The ophthalmoscopic features of Coats disease include retinal telangiectasia, intraretinal exudation, and exudative retinal detachment. The retinal telangiectasia usually are located in the peripheral retina, most often between the equator and ora serrata inferotemporally.5,9 However, they can be confined to other quadrants or they may be widespread, affecting all quadrants. They are characterized by areas of generalized capillary dilation with small aneurysms that can cause focal enlargement of these dilated capillaries (Leber miliary aneurysms). These aneurysmal dilations, most commonly found surrounding areas of capillary dropout, tend to be radially oriented. In approximately one third of cases, these vascular changes extend posterior to the equator toward the retinal vascular arcades. Telangiectasia in the macular area is uncommon, occurring in <5% of cases.5 Occasionally, there are aneurysmal dilatations of the major retinal arteries and veins as well.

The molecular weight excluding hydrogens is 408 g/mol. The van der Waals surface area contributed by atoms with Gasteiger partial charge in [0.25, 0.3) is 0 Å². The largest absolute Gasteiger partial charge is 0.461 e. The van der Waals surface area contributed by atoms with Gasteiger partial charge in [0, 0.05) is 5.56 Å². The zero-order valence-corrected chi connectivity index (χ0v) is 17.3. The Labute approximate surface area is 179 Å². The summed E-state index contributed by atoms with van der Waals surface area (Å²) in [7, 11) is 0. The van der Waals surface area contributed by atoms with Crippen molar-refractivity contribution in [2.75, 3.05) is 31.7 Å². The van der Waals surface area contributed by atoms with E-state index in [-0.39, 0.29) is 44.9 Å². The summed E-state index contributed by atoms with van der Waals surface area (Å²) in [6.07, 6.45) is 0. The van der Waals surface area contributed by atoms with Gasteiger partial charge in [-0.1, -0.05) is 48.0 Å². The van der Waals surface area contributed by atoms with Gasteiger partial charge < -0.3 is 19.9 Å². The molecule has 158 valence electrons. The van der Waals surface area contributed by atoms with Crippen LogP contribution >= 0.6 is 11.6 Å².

The exudation usually appears as areas of golden yellow lipoproteinaceous deposits in the sensory retina.5,9 It is generally more widespread than the telangiectasias and involves the retina diffusely in 75% of cases, often affecting areas remote from the main vascular abnormalities (with a particular predisposition for the macular region). There is no clear explanation for the exudation to preferentially accumulate in the macular area (Fig 1). When exudate accumulates in Henle’s layer (parafoveal outer plexiform layer), a macular star develops. Macular edema from posterior or peripheral vascular leakage is a common cause of visual loss in Coats disease. In the posterior pole, subretinal accumulations of exudate may develop, forming yellow-white mounds and broad sheets of lipid material primarily composed of cholesterol.10,11 Longstanding subretinal exudates may exhibit superficial crystalline deposits.10 Retinal blood vessels overlying patches of exudate may gradually become masked and undergo gliotic sheathing9 as the mass of exudate increases. Retinal pigment epithelial cells that proliferate and migrate into the subretinal space and undergo fibrous metaplasia have been associated with subretinal fibrous proliferation and resultant retinal detachment.